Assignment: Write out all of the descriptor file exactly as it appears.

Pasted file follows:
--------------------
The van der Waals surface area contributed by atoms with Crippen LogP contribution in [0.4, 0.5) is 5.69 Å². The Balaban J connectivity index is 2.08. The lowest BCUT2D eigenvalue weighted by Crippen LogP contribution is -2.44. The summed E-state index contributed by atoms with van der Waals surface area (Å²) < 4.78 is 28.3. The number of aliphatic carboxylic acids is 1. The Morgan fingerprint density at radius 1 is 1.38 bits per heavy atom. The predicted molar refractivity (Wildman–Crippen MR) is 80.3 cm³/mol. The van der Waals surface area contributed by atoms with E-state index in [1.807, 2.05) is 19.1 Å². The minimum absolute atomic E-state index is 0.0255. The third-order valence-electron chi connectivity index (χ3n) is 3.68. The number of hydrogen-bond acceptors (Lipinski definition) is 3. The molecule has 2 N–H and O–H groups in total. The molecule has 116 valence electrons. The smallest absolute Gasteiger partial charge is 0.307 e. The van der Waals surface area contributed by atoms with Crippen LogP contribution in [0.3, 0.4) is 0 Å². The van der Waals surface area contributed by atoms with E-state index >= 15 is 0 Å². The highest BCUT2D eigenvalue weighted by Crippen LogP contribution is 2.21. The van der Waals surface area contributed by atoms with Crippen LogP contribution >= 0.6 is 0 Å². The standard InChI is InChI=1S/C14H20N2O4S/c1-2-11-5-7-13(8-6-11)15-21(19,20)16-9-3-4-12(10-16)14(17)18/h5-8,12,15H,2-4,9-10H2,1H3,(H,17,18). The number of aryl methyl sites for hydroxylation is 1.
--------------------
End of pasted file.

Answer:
The van der Waals surface area contributed by atoms with Crippen LogP contribution in [0.4, 0.5) is 5.69 Å². The Balaban J connectivity index is 2.08. The lowest BCUT2D eigenvalue weighted by Crippen LogP contribution is -2.44. The summed E-state index contributed by atoms with van der Waals surface area (Å²) < 4.78 is 28.3. The number of aliphatic carboxylic acids is 1. The Morgan fingerprint density at radius 1 is 1.38 bits per heavy atom. The predicted molar refractivity (Wildman–Crippen MR) is 80.3 cm³/mol. The van der Waals surface area contributed by atoms with E-state index in [1.807, 2.05) is 19.1 Å². The minimum absolute atomic E-state index is 0.0255. The third-order valence-electron chi connectivity index (χ3n) is 3.68. The number of hydrogen-bond acceptors (Lipinski definition) is 3. The molecule has 2 N–H and O–H groups in total. The molecule has 116 valence electrons. The smallest absolute Gasteiger partial charge is 0.307 e. The van der Waals surface area contributed by atoms with Crippen LogP contribution in [0.3, 0.4) is 0 Å². The van der Waals surface area contributed by atoms with E-state index >= 15 is 0 Å². The highest BCUT2D eigenvalue weighted by Crippen LogP contribution is 2.21. The van der Waals surface area contributed by atoms with Crippen LogP contribution >= 0.6 is 0 Å². The standard InChI is InChI=1S/C14H20N2O4S/c1-2-11-5-7-13(8-6-11)15-21(19,20)16-9-3-4-12(10-16)14(17)18/h5-8,12,15H,2-4,9-10H2,1H3,(H,17,18). The number of aryl methyl sites for hydroxylation is 1.